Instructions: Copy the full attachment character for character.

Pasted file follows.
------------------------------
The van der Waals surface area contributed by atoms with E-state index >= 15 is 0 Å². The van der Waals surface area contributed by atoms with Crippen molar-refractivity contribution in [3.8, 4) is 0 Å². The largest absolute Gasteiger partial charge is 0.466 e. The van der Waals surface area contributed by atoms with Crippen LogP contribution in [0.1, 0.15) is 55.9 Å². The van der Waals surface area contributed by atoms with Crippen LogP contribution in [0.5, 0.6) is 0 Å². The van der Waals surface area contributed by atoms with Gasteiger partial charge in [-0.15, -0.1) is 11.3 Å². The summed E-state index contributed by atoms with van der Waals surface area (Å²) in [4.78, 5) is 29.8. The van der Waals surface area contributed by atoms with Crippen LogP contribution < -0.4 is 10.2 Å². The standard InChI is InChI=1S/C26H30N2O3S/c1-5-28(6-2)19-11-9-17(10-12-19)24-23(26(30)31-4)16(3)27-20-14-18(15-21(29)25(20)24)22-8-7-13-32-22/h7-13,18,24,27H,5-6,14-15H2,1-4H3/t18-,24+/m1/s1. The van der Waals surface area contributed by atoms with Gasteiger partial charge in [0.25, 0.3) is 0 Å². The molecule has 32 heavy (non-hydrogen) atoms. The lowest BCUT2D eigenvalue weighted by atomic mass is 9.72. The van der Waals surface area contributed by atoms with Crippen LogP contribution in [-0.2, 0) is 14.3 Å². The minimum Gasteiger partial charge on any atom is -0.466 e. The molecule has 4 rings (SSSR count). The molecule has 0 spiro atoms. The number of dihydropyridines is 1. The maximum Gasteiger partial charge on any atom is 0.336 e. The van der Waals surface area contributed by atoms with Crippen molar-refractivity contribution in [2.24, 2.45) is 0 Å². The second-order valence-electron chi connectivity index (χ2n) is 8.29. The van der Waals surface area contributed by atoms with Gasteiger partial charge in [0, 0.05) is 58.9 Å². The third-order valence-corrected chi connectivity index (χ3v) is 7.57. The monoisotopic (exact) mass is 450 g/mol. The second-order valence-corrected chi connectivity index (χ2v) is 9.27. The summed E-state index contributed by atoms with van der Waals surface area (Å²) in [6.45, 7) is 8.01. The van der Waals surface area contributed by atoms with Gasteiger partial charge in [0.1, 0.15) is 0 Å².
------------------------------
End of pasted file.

The van der Waals surface area contributed by atoms with E-state index >= 15 is 0 Å². The van der Waals surface area contributed by atoms with Crippen molar-refractivity contribution in [3.8, 4) is 0 Å². The largest absolute Gasteiger partial charge is 0.466 e. The van der Waals surface area contributed by atoms with Crippen LogP contribution in [0.1, 0.15) is 55.9 Å². The van der Waals surface area contributed by atoms with Crippen LogP contribution in [0.5, 0.6) is 0 Å². The van der Waals surface area contributed by atoms with Gasteiger partial charge in [-0.15, -0.1) is 11.3 Å². The summed E-state index contributed by atoms with van der Waals surface area (Å²) in [4.78, 5) is 29.8. The van der Waals surface area contributed by atoms with Crippen LogP contribution < -0.4 is 10.2 Å². The standard InChI is InChI=1S/C26H30N2O3S/c1-5-28(6-2)19-11-9-17(10-12-19)24-23(26(30)31-4)16(3)27-20-14-18(15-21(29)25(20)24)22-8-7-13-32-22/h7-13,18,24,27H,5-6,14-15H2,1-4H3/t18-,24+/m1/s1. The van der Waals surface area contributed by atoms with Gasteiger partial charge in [0.25, 0.3) is 0 Å². The molecule has 32 heavy (non-hydrogen) atoms. The lowest BCUT2D eigenvalue weighted by atomic mass is 9.72. The van der Waals surface area contributed by atoms with Crippen LogP contribution in [-0.2, 0) is 14.3 Å². The minimum Gasteiger partial charge on any atom is -0.466 e. The molecule has 4 rings (SSSR count). The molecule has 0 spiro atoms. The number of dihydropyridines is 1. The maximum Gasteiger partial charge on any atom is 0.336 e. The van der Waals surface area contributed by atoms with Crippen molar-refractivity contribution in [2.24, 2.45) is 0 Å². The second-order valence-electron chi connectivity index (χ2n) is 8.29. The van der Waals surface area contributed by atoms with Gasteiger partial charge in [0, 0.05) is 58.9 Å². The third-order valence-corrected chi connectivity index (χ3v) is 7.57. The monoisotopic (exact) mass is 450 g/mol. The second-order valence-corrected chi connectivity index (χ2v) is 9.27. The summed E-state index contributed by atoms with van der Waals surface area (Å²) in [6.45, 7) is 8.01. The van der Waals surface area contributed by atoms with Gasteiger partial charge in [0.1, 0.15) is 0 Å².